Exploring Genetic Tools for Metabolic Engineering of Yeast Yarrowia lipolytica
Examensarbete för masterexamen
Abstract The oleaginous yeast Yarrowia lipolytica has several properties that gives it a high potential as a microbial cell factory for production of oleochemicals, proteins, and natural products. Although genetic tools have been developed for the yeast, more are needed to expand microbial fermentation using Y. lipolytica. The purpose of the thesis is to explore two genetic tools for metabolic engineering of Y. lipolytica. First, the functionality of three enzymes repurposed as colorimetric malonyl-CoA biosensors was tested. Second, a set of 18 tunable promoters with differential expression in different nitrogen conditions was investigated. In the biosensor project, a series of shake flasks experiments were performed to explore the properties of polyketide synthases repurposed as a biosensor. The biosensor signal strength was measured through absorbance in the UV-visible spectra. The dose-dependency of the biosensor was tested by employing it in three strain backgrounds, each assumed to have a different malonyl-CoA availability. The biosensor signal varied depending on the strain background, but not always as expected. Overexpression of the biosensor enzyme gene showed that the strain with increased lipid accumulation that was expected to give the lowest signal, actually gave the highest. This could be explained by the strain oxidising lipids, thereby increasing the malonyl-CoA concentration. In the promoter project, a strain for each promoter was constructed. GFP was used to measure the expression strength. The strains were grown in different media in a microbioreactor system which measured the biomass and fluorescence intensity. Some strains were also investigated in a fluorescence microscope. None of the tested promoter strains showed GFP expression, meaning the promoters did not initiate GFP gene transcription. The troubleshooting steps taken could not explain the unexpected results. More research is needed to establish the tools tested in this thesis. Instead of acting as biosensors, the polyketide synthases could be used for polyketide production. The polyketide produced would then need to be identified, followed by metabolic engineering strategies for increased production. To increase the detection range for the tested promoters, a brighter fluorescent protein and a more sensitive instrument could be used.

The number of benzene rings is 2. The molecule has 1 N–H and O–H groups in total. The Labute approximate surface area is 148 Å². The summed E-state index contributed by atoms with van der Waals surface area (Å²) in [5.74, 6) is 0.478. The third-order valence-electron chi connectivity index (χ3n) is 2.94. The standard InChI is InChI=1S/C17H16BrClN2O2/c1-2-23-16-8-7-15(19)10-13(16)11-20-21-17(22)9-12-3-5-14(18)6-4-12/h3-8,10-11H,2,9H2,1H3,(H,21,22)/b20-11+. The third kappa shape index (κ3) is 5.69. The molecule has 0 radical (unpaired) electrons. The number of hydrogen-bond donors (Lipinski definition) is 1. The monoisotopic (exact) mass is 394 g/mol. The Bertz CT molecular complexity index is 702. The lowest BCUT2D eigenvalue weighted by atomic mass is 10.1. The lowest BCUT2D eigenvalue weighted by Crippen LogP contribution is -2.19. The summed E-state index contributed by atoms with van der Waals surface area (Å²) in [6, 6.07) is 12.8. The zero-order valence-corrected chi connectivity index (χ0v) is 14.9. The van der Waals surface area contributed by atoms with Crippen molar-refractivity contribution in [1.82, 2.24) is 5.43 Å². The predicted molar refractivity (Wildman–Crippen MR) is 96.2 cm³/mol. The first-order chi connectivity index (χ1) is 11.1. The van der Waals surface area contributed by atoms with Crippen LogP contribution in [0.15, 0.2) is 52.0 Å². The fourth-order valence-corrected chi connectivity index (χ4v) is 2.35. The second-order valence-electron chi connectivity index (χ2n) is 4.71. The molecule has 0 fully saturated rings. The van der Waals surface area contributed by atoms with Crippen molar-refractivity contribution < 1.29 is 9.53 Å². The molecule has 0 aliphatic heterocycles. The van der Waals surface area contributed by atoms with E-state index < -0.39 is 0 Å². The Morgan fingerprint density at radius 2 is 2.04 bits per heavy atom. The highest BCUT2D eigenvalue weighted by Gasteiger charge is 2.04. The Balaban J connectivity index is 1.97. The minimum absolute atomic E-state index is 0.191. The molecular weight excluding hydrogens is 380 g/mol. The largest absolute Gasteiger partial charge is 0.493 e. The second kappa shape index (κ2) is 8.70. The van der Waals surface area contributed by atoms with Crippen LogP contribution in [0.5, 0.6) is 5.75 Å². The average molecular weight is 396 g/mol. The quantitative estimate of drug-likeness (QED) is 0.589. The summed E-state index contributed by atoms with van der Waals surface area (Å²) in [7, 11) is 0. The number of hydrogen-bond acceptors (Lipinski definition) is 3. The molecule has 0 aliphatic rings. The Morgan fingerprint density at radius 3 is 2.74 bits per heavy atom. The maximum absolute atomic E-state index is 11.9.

Yarrowia lipolytica , polyketides , genetic engineering , promoter , biosensor , malonyl-CoA , lipid metabolism